Compound SB 12-1507 100 100 100 100 100 carbon black... 2 2 2 2 2 Antioxidant 2246 1 1 1 1 l l Cumar RH 10 10 10 1G 10 Zine oxide 1 l 1 l l Retarder PD 0.75 0. 75 75 0. 75 0. 75 Cireosol 42 X11 (9 4 8 8 8 8 8 Triethanolaminc 1 l l 1 1 1 TG 1.5 1.5 1.5 1.5 1.5 Santocure NS 0. 75 0. T5 0. 75 0. 75 0. 75 Sulfur 3.0 3.0 3.0 3. O 3. 0 Parent silica powder... 50

Silica pellets with Agen 1 Antioxidant, American Oyananiid Co.

2 Gournerone-indene resin, Allied Chemical Co.

3 Retarder and anti-scorch agent, American Cyanamid Company. 4 Naphthenic oil and processing aid, Sun Oil Company.

5 Accelerator, Monsanto Company.

From the stress-strain data it is apparent that the pellets having a surface active agent as a binder developed improved reinforcing characteristics as measured by increased tensile strength. The scorch characteristics of the compounds containing pelletized silica were not significantly different from the control, Compound 1, which was produced from the powdered parent silica.

While the present invention has been described with reference to particular materials, formulations, process conditions and the like, it will be understood that still others may be employed without departing from the spirit and scope of the invention as expressed in the appended claims.

I claim:

1. Method of pelletizing and thus increasing the bulk density of a precipitated silica having a particle size within the range of about to about 50 millimicrons and a surface area within the range of about to about 300 square meters per gram the resulting pellets having a mass strength of about to pounds and a crushing strength of about 5 to 25 grams, comprising:

(a) coating the particles of said silica with an aqueous solution of a surface active agent, the weight ratio of said silica to said solution in the resultant mixture being within the range of about 1/ 1.5 to about 1/ 2.5 and wherein said solution contains, from about 0.25 to about 3.0 percent by weight of said surface active agent based upon the Weight of said silica,

(b) wet pelletizing the silica particles which have been coated with said solution by tumbling said mixture and thus forming wet pellets of the coated particles, and

(c) heating said wet pellets at a temperature which evaporates a substantial portion of the water in the wet pellets while excluding substantial vaporization and decomposition of said surface active agent, and recovering friable dry pellets of said silica wherein said surface active agent is the binder of the silica particles.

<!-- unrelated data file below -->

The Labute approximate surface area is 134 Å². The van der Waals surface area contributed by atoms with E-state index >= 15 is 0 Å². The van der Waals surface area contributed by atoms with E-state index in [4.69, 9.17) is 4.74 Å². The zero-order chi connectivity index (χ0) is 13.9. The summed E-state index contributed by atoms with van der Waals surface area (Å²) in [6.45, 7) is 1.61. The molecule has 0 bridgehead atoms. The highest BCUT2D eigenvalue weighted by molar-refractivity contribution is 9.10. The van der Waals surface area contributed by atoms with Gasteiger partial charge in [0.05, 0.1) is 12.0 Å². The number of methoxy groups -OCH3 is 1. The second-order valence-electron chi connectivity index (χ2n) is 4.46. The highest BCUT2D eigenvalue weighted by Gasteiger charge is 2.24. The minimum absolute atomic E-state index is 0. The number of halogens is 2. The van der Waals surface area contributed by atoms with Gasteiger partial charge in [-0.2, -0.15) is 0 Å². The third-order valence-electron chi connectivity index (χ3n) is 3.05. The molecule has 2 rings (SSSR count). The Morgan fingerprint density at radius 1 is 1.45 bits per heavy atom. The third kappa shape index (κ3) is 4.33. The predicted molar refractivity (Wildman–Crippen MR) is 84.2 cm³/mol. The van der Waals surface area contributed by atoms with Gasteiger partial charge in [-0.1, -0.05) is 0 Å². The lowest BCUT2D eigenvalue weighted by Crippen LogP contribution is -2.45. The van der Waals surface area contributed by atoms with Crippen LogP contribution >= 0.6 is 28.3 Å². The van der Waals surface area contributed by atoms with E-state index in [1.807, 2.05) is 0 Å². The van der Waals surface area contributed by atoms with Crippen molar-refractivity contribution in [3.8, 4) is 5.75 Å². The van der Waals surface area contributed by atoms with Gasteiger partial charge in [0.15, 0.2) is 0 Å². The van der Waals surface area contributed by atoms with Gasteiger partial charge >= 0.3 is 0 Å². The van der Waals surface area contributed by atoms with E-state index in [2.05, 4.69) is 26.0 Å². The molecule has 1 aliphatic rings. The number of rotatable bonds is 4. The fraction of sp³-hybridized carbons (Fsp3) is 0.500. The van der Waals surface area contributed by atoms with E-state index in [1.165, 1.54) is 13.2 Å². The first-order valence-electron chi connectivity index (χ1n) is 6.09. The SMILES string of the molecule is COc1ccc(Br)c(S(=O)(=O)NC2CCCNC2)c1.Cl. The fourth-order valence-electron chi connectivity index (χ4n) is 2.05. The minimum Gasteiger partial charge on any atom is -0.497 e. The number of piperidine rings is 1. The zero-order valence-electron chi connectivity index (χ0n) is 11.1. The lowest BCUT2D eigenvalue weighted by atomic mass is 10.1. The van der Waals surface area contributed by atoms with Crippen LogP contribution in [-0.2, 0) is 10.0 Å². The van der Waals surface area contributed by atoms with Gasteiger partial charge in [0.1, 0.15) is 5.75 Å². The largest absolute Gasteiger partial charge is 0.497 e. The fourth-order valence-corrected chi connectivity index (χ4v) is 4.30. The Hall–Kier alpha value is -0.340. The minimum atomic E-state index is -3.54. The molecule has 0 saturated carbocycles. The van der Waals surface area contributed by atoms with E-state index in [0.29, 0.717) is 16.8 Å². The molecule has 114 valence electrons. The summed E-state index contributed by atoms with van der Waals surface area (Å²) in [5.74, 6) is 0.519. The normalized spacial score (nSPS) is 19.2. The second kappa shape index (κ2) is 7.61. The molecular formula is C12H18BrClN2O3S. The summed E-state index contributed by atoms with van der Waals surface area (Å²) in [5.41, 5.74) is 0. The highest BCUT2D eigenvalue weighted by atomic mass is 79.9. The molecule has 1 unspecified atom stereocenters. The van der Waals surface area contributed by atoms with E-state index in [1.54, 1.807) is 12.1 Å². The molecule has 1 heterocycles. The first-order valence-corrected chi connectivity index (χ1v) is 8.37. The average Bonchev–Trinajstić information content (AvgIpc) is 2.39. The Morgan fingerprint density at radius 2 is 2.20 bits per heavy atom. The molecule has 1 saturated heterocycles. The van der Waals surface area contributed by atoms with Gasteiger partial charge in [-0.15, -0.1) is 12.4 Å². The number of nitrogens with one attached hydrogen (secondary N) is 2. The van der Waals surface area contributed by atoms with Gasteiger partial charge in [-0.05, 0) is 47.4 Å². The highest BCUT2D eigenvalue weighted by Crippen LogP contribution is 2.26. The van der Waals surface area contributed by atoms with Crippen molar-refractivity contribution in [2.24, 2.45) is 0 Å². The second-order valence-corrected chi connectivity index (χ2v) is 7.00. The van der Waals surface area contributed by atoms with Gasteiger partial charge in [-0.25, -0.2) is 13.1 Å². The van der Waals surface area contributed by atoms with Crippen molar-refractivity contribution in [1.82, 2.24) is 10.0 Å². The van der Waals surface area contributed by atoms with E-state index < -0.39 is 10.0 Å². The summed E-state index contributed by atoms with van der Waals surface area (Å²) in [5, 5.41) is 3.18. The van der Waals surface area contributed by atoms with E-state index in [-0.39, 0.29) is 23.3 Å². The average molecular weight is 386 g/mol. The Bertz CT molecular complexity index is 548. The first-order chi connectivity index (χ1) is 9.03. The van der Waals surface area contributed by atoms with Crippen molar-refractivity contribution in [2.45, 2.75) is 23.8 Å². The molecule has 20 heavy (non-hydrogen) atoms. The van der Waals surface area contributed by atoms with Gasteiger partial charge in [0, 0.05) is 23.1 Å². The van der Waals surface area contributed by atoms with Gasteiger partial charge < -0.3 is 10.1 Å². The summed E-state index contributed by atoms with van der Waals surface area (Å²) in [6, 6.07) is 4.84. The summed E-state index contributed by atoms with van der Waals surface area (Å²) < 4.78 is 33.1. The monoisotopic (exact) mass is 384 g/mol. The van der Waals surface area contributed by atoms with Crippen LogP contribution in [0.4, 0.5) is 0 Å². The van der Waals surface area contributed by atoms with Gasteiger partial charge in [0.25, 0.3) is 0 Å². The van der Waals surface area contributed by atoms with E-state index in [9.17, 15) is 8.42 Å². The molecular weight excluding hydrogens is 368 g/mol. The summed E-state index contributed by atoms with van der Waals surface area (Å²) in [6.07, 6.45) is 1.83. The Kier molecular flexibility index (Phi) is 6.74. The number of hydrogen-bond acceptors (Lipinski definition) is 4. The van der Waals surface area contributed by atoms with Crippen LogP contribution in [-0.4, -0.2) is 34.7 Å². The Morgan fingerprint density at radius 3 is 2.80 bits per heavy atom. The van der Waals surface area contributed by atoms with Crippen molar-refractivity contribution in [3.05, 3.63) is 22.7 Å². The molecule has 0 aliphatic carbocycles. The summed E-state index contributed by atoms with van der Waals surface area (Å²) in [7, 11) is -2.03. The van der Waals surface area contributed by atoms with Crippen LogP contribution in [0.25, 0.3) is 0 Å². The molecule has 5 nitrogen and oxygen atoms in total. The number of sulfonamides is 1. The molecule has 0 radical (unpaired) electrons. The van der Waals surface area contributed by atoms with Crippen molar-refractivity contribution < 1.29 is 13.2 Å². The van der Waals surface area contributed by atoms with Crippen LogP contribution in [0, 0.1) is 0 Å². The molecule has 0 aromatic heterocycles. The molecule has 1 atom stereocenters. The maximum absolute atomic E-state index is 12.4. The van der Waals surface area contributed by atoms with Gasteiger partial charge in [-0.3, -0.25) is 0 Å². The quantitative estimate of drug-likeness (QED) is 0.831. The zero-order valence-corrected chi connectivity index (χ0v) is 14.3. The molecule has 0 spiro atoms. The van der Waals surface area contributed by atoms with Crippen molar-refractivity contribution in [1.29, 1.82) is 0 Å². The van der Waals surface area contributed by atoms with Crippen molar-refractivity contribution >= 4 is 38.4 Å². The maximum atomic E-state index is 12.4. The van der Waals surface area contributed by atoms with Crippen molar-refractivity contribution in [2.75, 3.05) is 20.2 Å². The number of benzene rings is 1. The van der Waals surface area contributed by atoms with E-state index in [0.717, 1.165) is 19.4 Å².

2. The method of claim 1 wherein said weight ratio of silica to surface active agent is within the range of about 1/1.7 to about 1/1.9.

3. The method of claim 1 wherein the wet pellets are dried by subjecting a static bed of said pellets to temperature which effects substantial vaporization of the water in the pellets.

4. The method of claim 1 wherein the surface active agent is a triethanolamine salt of dodecyl benzene sulfonic acid.

5. The method of claim 1 wherein the surface active agent is dialkyl dimethyl ammonium bromide.

6. The method of claim 1 wherein the surface active agent is polyethylene glycol.

7. The method of claim 1 wherein the surface active agent is added to a washed and partially dewatered precipitate of said silica during the manufacture of the silica.

10 Agglomeration, Chemical Engineering, Dec. 4, 1967 McGraw-Hill C0., N.Y.

ROBERT F. WHITE, Primary Examiner 5 J. R. HALL, Assistant Examiner

Referenced by
Citing PatentFiling datePublication dateApplicantTitle
US4271115 *Aug 9, 1979Jun 2, 1981Megaloid Chemical CorporationMethod of producing a pre-wet, dust-free form of asbestos short fibers
US4336219 *Aug 11, 1980Jun 22, 1982J. M. Huber CorporationMethod for pelletizing silica
US4780108 *Feb 9, 1988Oct 25, 1988General Electric CompanyMethod for increasing bulk density of fillers
US5178948 *Oct 7, 1991Jan 12, 1993J. M. Huber CorporationMethod and apparatus for production of rubber dispersible pellets
US6171699Mar 7, 1995Jan 9, 2001Rhone-Poulenc ChimieSpheroidal silica particulates useful as reinforcing fillers for elastomers
US7307121 *Mar 19, 2004Dec 11, 2007The Goodyear Tire & Rubber CompanySilica containing rubber composition
US20050209370 *Mar 19, 2004Sep 22, 2005Ping ZhangSilica containing rubber composition
EP0003217A1 *Nov 30, 1978Aug 8, 1979Degussa AktiengesellschaftPrecipitated silica granulates, their preparation and their use
EP0249524A1 *May 29, 1987Dec 16, 1987Rhone-Poulenc ChimieSilica-based granules, process for preparing them and their use as reinforcing fillers in elastomers
WO1999048813A1 *Mar 8, 1999Sep 30, 1999Rotem Amfert Negev Ltd.Precipitated silica particulates with improved dispersability
Classifications
U.S. Classification264/117, 23/313.0AS, 65/335
International ClassificationC09C1/30, C08K3/36, B01J2/28
Cooperative ClassificationC08K3/36, C01P2006/21, C09C1/3036, C01P2006/12, C01P2006/10, C01P2006/20, C01P2004/50, B01J2/28, C01P2004/64, C01P2004/80, C01P2006/80, B82Y30/00
European ClassificationB82Y30/00, C08K3/36, B01J2/28, C09C1/30D4F